51 definitions by Bill M.

The title of an Ozzy Osbourne album made in 1995, an obvious pun of "osmosis". This came out a mere two or three years after Ozzy had his "absolute final tour" and announced he was going to retire. Many fans felt that Ozzmosis was his worst album, until the release of the next one, "Down to Earth", in 2001 (yes, a full 6 years later). "Ozzmosis" and "No More Tears" (1992) were Ozzy's only albums of new material released in the 1990s.
Ozzmosis features bassist Geezer Butler, who always handled writing the lyrics in Black Sabbath anyway.
by Bill M. July 28, 2004
1. A electric device used for tuning a musical instrument to its proper pitch
2. One who professionally tunes a musical instrument
1. My tuner indicates that this guitar string is too sharp (high)
2. The piano sounds really bad. We should call in a piano tuner some day.
by Bill M. July 27, 2004
S.O.D. ("Stormtroopers of Death") - a heavy metal side-project band formed by two members of Anthrax (Charlie Benate - drums, Scott Ian - guitar), Anthrax's roadie Billy Milano on vocals, and Dan Lilker (originally a member of Anthrax, but better known from the band Nuclear Assult).

The band recorded the album "Speak English or Die" in 1985, during a gap in Anthrax's schedule. It was essentially meant to be a novelty record, with the band planned as being a one-time side project. The album was notorious for its few outright sexist and racist themes, blue humor, plus songs that were hilariously short (the last track being "Diamonds And Rust (extended version)", which is literally two seconds long). Billy Milano would eventually form M.O.D. (Method of Destruction) his own band in a similar metal novelty vein.

However, S.O.D. achieved an unexpected cult following, and many have cited the album as being a historical bridge between the genres of hardcore punk and speed metal. The band reunited in 1992 and again in 1997, before finally recording an album of new material in 1999.
S.O.D. patches and t-shirts were not an uncommon site among metal fans in the 1980s, despite the fact that the band only had made one album at the time.
by Bill M. August 02, 2004
(music) A bass guitar technique of hitting a string hard with the side of the thumb knuckle, producing a loud but brief snapping sound. Slapping is usually combined with popping, the act of pulling a string outward with the finger tip and letting it snap back. Invented by Larry Graham (Sly and the Family Stone, Graham Central Station).

Slap & pop bass sounds are very characteristic of disco and funk music, though around 1990 it got very popular again when bands like Red Hot Chilli Peppers, Primus, Infectious Grooves, and Faith No More hit the hard rock radio stations and Mtv.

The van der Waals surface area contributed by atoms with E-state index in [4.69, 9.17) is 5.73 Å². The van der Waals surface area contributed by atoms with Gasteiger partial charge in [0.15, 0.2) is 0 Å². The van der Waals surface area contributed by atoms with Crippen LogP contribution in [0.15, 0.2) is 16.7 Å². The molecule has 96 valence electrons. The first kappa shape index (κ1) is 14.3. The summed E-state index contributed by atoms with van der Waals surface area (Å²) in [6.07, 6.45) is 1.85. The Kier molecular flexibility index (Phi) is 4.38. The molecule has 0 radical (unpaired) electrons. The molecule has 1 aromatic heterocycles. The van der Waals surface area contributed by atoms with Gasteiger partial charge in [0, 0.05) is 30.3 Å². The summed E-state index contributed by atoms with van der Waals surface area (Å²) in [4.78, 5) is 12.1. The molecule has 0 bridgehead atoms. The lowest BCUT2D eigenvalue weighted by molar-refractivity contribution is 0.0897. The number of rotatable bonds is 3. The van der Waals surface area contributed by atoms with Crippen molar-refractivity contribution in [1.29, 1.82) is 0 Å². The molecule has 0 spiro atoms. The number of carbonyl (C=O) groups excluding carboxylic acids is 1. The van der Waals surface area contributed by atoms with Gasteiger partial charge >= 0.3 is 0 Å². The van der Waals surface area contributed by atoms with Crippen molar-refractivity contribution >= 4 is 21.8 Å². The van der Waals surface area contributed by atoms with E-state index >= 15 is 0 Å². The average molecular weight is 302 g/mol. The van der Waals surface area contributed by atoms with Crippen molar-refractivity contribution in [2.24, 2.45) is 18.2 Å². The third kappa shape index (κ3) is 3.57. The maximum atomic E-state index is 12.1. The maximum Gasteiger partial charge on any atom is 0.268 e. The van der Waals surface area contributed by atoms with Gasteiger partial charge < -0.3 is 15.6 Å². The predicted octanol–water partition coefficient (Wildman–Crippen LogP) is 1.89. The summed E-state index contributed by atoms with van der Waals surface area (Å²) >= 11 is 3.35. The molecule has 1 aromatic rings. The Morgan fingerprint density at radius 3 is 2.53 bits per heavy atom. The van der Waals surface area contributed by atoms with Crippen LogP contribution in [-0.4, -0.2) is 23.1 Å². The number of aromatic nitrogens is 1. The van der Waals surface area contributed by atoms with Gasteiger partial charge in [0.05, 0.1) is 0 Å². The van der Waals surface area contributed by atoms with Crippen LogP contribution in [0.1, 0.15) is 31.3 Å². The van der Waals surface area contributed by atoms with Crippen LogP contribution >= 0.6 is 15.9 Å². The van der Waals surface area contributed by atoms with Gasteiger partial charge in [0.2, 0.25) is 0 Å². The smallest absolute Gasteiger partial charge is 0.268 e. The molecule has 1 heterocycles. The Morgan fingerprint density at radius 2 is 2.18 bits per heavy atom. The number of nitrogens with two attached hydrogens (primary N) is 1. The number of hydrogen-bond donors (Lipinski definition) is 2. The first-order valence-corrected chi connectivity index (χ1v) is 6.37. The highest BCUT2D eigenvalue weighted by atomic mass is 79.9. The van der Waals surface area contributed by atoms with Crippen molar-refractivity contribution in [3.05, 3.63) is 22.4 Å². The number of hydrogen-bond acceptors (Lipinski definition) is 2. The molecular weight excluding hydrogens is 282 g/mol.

Jazz players on upright bass (aka double bass) have a technique called "slapping", but it's a completely different technique that involves literally slapping the strings.
by Bill M. August 27, 2004
"Jehovah's Witness" without an apostrophe
Somebody else here added a definition for "jehovahs witness", thus creating this new page, instead of adding to the already existing "Jehovah's Witness" or "Jehovah's Witnesses" definitions.
by Bill M. August 27, 2004
1. Heavy metal band fronted by Ronnie James Dio, formed in 1983 after leaving Black Sabbath.
2. Ronnie James Dio himself, a heavy metal singer best known as popularizing the "horns" hand guesture in the world of heavy metal, which is still seen at heavy metal concerts today
3. (adjective) refers to a band's albums or time span that feature Ronnie James Dio; more specifically in reference to Black Sabbath and Rainbow
1. The songs "Holy Diver", "Rainbow In The Dark", "The Last In Line", and "Hungry for Heaven" are by the band Dio.
2. "Dio? Yeah, he rocks!"
3. "When it comes to the band Rainbow, I really like the Dio years. I also like Dio-era Black Sabbath."
by Bill M. September 10, 2004
A band of the hard rock or heavy metal variety associated with the 1980s, even if from the early 90s (as was the case with Damn Yankees, Mr. Big, Nelson) "Hair metal" was a term not coined until well into the 90s, but roughly covers what was known in the 80s as "glam metal".

Self-proclaimed haters of hair metal try to define the genre as music with all focus on image, and contrast it with grunge. Yet in grunge, the lack of aesthetics became a trendy enforced look itself, and the scene never produced any virtuoso "musician's musicians". Many credit Nirvana and grunge with the "death" of hair metal, but this is historically inaccurate, as hair metal's loss of popularity was mainly due to 1) sudden denial by radio stations and Mtv of any airplay or promotion, and 2) unrelated pitfalls of many key bands in a very short time span: Ozzy Osbourne had announced retirement, inner conflict led to Guns n' Roses' break-up, too many years taken off in between some band's albums (Metallica, Alice Cooper, AC/DC, Judas Priest, Def Leppard), while other bands lost prominent members (Iron Maiden, Motley Crue, Poison).

Most hair metal bands in fact continued to put out albums and play small venues throughout the 1990s, finding promotion via the internet, college radio, and the work of loyal fans. Ironically, it then became a much more anti-corporate, "alternative" form of music than the 90s pop music that was still being called "alternative".
"Haha, look at all that hair metal. I hate anything that came out of the 80s."
"Wait a minute, didn't you just buy the latest CDs from Guns n' Roses, Aerosmith, and Metallica?"
"Yeah, but those bands don't count as hair metal because, um, you know. Er, uhhhh...hey what's on TV tonight?"
by Bill M. July 23, 2004

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